Low superfluid density and possible multi-gap superconductivity in BiS-based layered superconductor BiOS
The magnetic penetration depth as a function of temperature in BiOS was studied by muon-spin-spectroscopy measurements. The superfluid density of BiOS is found to be very low. The dependence of on temperature possibly suggests the existence of two -wave type energy gaps with the zero-temperature values of 0.93(3) and 0.09(4) meV. The upturn in the temperature dependence of the upper critical field close to further supports multi-gap superconductivity in BiOS. The presence of two superconducting energy gaps is consistent with theoretical and other experimental studies. However, a single-gap -wave model fit with a gap of 0.88(2) meV can not be ruled out completely. The value of at K is estimated to be nm, one of the largest of all known layered superconductors, reflecting a very low superfluid density.
pacs:74.25.F-, 74.25.Ha, 76.75.+i
Recent years have witnessed a growing interest in superconductivity within layered crystal structure compounds. The recent discovery of superconductivity in the BiS-based compound BiOS Mizuguchi1 (); Singh () with a transition temperature () of K has further fostered the research interest in layered superconductors. Exotic superconductivity with higher and/or with unconventional pairing mechanism has often been found in materials with a layered crystal structure. In this context, the most familiar examples are the high- cuprates and the Fe-based superconductors, where the corresponding CuO or FeAn (An = P, As, Se, Te) layer plays an important role in determining the superconducting properties Bednorz (); Kamihara (); Hsu (). Similarly, the BiS layer is believed to be the basic building block for inducing superconductivity in BiOS and it is expected that the doping mechanism resembles that of cuprates and Fe-based superconductors. This argument is supported by the discovery of other BiS-based superconductors ReOFBiS (Re = La, Ce, Pr, and Nd) with values of 10.6, 3.0, 5.5, and 5.6 K, respectively Mizuguchi2 (); Xing (); Jha (); Demura ().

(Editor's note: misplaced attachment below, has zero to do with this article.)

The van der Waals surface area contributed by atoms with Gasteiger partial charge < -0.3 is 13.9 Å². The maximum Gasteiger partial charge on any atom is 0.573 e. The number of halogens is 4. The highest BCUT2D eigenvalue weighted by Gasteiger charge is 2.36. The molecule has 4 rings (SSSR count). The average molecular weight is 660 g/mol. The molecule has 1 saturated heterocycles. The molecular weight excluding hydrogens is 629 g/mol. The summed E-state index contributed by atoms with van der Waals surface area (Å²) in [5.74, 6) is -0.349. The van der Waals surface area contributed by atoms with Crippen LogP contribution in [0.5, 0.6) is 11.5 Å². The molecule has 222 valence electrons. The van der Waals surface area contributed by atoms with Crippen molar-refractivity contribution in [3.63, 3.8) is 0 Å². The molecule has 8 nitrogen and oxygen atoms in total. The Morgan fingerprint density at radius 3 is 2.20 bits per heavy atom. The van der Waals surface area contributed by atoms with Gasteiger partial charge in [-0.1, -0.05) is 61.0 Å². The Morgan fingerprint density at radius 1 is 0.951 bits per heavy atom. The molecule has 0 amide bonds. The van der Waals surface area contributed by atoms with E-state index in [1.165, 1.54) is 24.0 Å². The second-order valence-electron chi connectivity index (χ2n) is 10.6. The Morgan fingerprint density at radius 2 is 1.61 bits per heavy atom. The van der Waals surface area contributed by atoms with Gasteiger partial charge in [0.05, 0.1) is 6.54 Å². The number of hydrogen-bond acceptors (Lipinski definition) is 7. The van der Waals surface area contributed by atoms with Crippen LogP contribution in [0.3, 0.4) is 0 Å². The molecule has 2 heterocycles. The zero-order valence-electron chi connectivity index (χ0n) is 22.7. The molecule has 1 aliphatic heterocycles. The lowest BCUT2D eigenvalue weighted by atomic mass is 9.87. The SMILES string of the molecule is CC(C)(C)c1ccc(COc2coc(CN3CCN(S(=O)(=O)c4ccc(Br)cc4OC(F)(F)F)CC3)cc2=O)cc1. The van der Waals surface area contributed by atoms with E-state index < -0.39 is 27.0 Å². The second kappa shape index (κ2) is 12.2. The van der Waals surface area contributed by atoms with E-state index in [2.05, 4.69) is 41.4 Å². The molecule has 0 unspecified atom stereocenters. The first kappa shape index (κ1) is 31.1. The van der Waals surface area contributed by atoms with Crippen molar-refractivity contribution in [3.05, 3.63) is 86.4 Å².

Up to now, only very few theoretical and experimental studies have been performed on BiOS. The parent phase (BiOS) is a band insulator which becomes superconducting after electron doping Mizuguchi1 (). A first principles band structure calculation indicates that the superconductivity in BiOS originates from two Bi 6 orbitals, as they intersect the Fermi surface Usui (). A RPA analysis of a two-orbital model for the BiS-based superconductors suggests that the spin fluctuations promote competing and superconducting states with similar pairing strengths Martins (). Transport measurements under pressure reveal that of BiOS decreases monotonically without distinct change of the normal state metallic behavior Kotegawa (). The exact nature of the superconducting state is still debated. Hall, Seebeck coefficients, and magnetoresistance measurements suggest exotic multi-band features in BiOS Tan (). Recent measurements of the temperature dependence of the magnetic penetration depth using the tunnel diode oscillator technique Shruti () indicate a conventional s-wave type superconductivity in BiOS. However, the tunnel diode data were collected only down to 1.6 K and hence remain elusive in determining the true symmetry of the superconducting order parameter in BiOS. Other experiments reported very strong coupling superconductivity with and with a large region of superconducting fluctuations above surviving at large magnetic fields Li () or impurity driven superconductivity Sathish () In this respect it is important to characterize the superconducting and magnetic properties of BiOS at a microscopic level and to obtain a detailed knowledge of the superconducting order parameter over the full temperature range.